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Banking

Bond Outlook December 9 2009

Not since the Argonauts has the challenge of steering between two dangers been so great: for the Fed (inflation vs. recession) and, consequently, for all investors (safety vs. risk).

Bond Outlook [by bridport & cie, December 9th 2009]

The Fed, according to Bernanke, is committed to keeping inflation low, and stands ready to raise the overnight rate at the first sign of inflation. It has two new tools to put a floor under the inter-bank lending rate: reverse repo and the payment of interest on banks’ deposits at the Fed. At the risk of wanting to find confirmation of our forecasts since the beginning of the recession, the best that can be expected, now that economic decline has been arrested, is a flat economy in the USA and most Western countries, or, at the most optimistic, very modest growth. GDP growth will not in fact even keep up with population expansion, implying a general decline in living standards.

As an independent commentator we can spell out what Bernanke can only hint at in his presentations:

  • this recovery is dependent on stimulus packages, which have to be first reduced, and then withdrawn
  • if they are withdrawn even a fraction too early or too late, the economy will slide back into recession
  • should growth move back to historical levels of, for example, 3%+ per year, inflation will be let out of the bag because so much money has been created (“printed”) through quantitative easing without sound underpinning
  • Bernanke recognises that American overspending has now to give way to belt tightening as part of the process of world economic rebalancing
  • he sees the economy “facing formidable headwinds”
  • the Fed has played its part in the bail-out process and is now switching its mode to inflation (read “growth”) containment

These last two points seem contradictory: on the one hand, “formidable headwinds” (Bernanke’s own words) and being prepared to hold the Fed rate low as long as necessary, and on the other, a willingness to tighten to curtail growth further. It almost seems that whether he stresses keeping rates low or threatens to raise them depends on the day of the week! He must indeed steer the ship of the economy between Carrybde and Scylia (double dip and inflation). How serious he is in wanting to avoid inflation may be open to question, but we must admit his words express great commitment. If events transpire as he has forecast, then highly constrained growth will be the pattern for years to come.

He could of course still change his mind and allow greater growth and inflation, but currently, we can scarcely doubt his preference for slow growth.

We have long argued that long-term yields will increase in 2010, while short-term rates remain anchored. On balance however, Bernanke’s recent speeches suggest that the Fed may weigh anchor sooner that we thought. Either way, the yield curve will steepen. Even if the overnight rate moves, for example, to 1% in the coming months, the longer end will rise by at least the same amount, and it is that which is drives our recommendation to maintain short maturities.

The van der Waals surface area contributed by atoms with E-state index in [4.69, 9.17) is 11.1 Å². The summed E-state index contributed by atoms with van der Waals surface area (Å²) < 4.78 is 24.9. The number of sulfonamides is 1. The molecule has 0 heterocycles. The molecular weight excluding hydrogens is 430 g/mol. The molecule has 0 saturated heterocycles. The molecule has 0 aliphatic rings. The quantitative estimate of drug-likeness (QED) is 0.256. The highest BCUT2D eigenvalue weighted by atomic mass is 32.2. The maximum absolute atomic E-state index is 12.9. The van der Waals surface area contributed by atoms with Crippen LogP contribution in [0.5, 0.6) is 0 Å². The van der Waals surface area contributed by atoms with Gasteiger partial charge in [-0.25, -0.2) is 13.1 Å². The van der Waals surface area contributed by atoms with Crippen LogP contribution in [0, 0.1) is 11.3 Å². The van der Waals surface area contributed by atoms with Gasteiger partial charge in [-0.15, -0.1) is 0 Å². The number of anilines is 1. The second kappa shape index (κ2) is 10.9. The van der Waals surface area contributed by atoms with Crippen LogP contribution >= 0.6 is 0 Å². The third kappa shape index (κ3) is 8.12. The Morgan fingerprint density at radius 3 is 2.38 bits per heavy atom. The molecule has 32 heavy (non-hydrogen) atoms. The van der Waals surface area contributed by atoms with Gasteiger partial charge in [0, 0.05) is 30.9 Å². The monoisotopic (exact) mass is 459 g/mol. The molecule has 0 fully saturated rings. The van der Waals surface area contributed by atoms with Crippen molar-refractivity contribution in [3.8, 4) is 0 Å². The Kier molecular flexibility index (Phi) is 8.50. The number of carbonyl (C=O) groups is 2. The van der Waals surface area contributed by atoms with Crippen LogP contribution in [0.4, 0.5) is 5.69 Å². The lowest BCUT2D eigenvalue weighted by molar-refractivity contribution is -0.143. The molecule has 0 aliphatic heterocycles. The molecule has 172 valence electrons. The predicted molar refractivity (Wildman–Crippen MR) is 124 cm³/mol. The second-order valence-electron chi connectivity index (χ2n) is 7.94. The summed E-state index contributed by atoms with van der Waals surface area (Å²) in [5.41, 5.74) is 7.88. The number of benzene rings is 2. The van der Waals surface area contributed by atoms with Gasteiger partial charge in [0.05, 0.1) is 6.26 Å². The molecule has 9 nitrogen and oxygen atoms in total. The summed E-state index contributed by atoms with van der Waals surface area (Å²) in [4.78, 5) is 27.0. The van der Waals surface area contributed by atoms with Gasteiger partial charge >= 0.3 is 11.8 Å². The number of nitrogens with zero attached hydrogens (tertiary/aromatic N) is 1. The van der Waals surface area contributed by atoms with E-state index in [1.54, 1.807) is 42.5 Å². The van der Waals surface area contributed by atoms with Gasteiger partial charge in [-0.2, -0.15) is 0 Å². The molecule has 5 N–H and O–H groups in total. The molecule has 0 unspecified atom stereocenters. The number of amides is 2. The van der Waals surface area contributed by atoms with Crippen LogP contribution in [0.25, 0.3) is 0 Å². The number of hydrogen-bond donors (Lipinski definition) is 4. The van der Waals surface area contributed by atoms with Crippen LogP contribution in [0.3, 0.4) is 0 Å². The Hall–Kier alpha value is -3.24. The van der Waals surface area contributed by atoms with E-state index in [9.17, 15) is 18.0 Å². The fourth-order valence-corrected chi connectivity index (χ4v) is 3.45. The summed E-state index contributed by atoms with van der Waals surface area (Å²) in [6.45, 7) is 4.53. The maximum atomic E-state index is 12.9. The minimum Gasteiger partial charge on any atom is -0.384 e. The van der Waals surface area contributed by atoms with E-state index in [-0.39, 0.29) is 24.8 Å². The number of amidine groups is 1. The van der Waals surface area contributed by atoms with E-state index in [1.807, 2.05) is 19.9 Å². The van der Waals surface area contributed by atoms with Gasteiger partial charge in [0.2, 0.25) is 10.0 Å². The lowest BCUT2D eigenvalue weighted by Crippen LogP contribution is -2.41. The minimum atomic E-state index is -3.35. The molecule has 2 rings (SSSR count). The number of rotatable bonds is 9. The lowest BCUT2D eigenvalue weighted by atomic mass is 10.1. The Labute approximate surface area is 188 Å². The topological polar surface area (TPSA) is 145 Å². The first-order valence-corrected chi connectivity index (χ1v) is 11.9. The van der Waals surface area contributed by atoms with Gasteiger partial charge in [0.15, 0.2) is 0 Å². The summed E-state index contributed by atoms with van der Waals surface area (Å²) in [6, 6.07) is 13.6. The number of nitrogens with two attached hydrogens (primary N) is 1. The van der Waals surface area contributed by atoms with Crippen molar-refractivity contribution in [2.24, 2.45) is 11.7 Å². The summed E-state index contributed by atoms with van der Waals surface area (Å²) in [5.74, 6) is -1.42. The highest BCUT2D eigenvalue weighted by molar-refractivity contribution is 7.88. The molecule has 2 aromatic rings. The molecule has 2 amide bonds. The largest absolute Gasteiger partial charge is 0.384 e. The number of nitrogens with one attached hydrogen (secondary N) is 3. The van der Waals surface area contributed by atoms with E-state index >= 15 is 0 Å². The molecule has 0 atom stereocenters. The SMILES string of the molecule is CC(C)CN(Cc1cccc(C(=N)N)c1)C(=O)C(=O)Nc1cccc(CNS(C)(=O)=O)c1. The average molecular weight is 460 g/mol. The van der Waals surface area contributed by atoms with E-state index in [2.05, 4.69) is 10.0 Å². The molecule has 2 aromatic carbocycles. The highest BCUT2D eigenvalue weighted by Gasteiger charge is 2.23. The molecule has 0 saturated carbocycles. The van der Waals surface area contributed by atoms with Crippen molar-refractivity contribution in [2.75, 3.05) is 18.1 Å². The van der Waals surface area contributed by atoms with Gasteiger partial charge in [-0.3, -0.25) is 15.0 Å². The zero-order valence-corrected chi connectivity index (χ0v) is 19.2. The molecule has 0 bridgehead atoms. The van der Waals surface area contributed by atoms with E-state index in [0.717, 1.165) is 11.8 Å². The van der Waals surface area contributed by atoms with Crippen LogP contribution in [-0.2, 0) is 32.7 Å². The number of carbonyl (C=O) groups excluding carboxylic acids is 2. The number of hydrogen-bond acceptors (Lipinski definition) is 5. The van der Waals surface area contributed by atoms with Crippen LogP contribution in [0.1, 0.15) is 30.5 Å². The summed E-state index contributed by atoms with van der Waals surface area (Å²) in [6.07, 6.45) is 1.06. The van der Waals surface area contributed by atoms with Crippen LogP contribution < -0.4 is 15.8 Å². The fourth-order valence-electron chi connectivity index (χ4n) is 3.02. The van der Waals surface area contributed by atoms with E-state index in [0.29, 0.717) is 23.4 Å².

Fixed-income investors, in fact any investors, face a dilemma: keep their funds safe but poorly rewarded or take risks (stock market, low-credit, long bond maturities) to achieve some return. We prefer short maturities to avoid losing the opportunity of higher yields at some point in 2010, and, for those seeking a slightly higher risk/reward play, we lean toward the bonds of commodity producing countries, such as Brazil and South Africa.

Obama must be finding some relief from the spare and repaid TARP funds. Among his choices (do nothing and reduce the deficit vs. more stimulus) he may soon find that he has little option but to rescue many individual States which appear quite incapable of balancing their budgets.

Fears of the Dubai crisis spreading are waning, although just about everything associated with Dubai is now tarnished, not least because so little information is forthcoming from officials. Beyond the Emirate, confidence in “quasi-sovereign” bonds has been damaged, and it may be asked whether Islamic “sukuks” will retain the attraction they once had.

Focus

(+) USA: Citi seeking to join other major banks in repaying Tarp funds early. Slight decline in unemployment (10.2% to 10%); improvement mainly via temporary service employment and health

(–) Greece: the downgrading will lead to a draconian cut-back in government spending as bail-out within the euro zone will be far from unconditional

(?) Europe: producer prices in the euro zone increased by 0.2% in October, and GDP by 0.4% (in the EU as a whole the expansion was 0.3%). However, German industrial orders in Q3 were down 2.1% on Q2

(!) Japan: new stimulus package of JPY 24.4 trillion (EUR 184 billion) without major borrowing (must be “printing money”?)

(!) Ratings: Moody’s say USA and UK may “test the Aaa boundaries” because of worsening deficits

(+) positive for bonds (–) negative for bonds (!) watch out (?) begs the question

Recommended average maturity for bonds.

Stay short across the board.

Currency:

USD

GBP

EUR

CHF

As of 17.06.09

2012

2012

2012

2012

As of 21.01.09

Max. 2013

Max. 2013

Max. 2013

Max. 2013

Dr. Roy Damary

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